Zee Media Bureau
New Delhi: NASA scientists have developed an instrument called the Cloud-Aerosol Transport System (CATS) with an aim to study the layers and composition of clouds and other atmospheric particles like dust, smoke and aerosols.
According to the US space agency, the instrument, will be launched to the International Space Station (ISS) in December 2014.
Different types of clouds and aerosols can be found at varying heights in the atmosphere.
Depending on their properties and location, they can have varying radiative effects on Earth’s climate system.
Matt McGill, principal investigator at Goddard Space Flight Center in Greenbelt, Maryland was quoted as saying: “Clouds are one of the largest uncertainties in predicting climate change. For scientists to create more accurate models of Earth’s current and future climate, they will have to include more accurate representations of clouds”.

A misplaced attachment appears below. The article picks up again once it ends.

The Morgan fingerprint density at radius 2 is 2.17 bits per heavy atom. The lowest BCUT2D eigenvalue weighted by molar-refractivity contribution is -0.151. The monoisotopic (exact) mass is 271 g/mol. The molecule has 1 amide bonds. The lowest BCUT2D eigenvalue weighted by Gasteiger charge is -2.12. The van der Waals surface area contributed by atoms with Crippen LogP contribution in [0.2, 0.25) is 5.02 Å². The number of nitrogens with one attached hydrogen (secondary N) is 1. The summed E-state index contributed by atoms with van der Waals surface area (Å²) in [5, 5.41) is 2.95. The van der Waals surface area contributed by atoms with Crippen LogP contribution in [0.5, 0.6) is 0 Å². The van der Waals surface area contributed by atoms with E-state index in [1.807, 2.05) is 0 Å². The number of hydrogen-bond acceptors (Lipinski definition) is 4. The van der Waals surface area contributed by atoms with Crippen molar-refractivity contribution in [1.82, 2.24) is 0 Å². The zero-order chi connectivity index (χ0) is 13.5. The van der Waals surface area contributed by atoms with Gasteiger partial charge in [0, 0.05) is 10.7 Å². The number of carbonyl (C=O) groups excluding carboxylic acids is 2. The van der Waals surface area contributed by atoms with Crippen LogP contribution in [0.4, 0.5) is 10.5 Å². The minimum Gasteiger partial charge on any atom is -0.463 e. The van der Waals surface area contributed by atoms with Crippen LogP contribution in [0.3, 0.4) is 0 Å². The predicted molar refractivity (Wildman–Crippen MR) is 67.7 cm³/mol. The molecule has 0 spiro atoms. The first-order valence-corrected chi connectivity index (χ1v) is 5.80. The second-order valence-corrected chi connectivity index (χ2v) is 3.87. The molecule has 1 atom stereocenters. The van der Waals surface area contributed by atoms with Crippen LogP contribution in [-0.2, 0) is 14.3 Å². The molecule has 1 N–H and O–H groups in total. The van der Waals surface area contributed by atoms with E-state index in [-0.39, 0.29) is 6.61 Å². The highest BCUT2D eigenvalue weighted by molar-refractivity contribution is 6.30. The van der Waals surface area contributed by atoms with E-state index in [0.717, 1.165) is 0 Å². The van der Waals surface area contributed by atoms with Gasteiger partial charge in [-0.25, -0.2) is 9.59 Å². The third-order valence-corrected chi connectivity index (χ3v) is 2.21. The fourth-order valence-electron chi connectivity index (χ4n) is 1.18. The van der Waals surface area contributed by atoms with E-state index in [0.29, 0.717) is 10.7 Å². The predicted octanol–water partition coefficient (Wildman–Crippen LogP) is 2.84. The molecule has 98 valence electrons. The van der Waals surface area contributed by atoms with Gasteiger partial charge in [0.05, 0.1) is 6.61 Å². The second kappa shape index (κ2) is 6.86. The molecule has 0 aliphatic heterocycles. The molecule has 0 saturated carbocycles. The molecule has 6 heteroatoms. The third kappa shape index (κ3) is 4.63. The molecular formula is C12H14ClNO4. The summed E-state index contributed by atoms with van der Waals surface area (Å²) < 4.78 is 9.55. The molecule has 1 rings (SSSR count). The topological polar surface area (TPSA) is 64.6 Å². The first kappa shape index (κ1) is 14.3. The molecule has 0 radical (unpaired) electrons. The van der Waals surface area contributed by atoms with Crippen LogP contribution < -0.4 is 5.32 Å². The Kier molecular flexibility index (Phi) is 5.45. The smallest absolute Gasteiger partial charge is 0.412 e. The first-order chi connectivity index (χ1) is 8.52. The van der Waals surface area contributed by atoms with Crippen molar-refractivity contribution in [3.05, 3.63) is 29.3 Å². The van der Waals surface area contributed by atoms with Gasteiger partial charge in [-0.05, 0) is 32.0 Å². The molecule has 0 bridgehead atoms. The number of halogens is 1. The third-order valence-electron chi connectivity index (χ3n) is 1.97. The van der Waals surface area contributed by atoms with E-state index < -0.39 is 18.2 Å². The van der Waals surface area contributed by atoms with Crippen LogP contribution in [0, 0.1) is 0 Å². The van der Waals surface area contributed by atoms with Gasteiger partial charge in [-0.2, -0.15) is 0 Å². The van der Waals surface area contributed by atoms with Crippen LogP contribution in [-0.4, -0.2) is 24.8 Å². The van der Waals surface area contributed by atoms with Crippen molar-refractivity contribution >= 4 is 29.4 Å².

From space, streaks of white clouds can be seen moving across Earth’s surface.
Other tiny solid and liquid particles called aerosols are also being transported around the atmosphere, but these are largely invisible to our eyes.
Aerosols are both natural and man-made and include windblown desert dust, sea salt, smoke from fires, sulfurous particles from volcanic eruptions, and particles from fossil fuel combustion.
CATS will provide data about aerosols at different levels of the atmosphere.
The data are expected to improve scientists' ability to track different cloud and aerosol types throughout the atmosphere.
The information could also feed into climate models to help understand the effects of clouds and aerosols on Earth’s energy balance.
(With Agency inputs)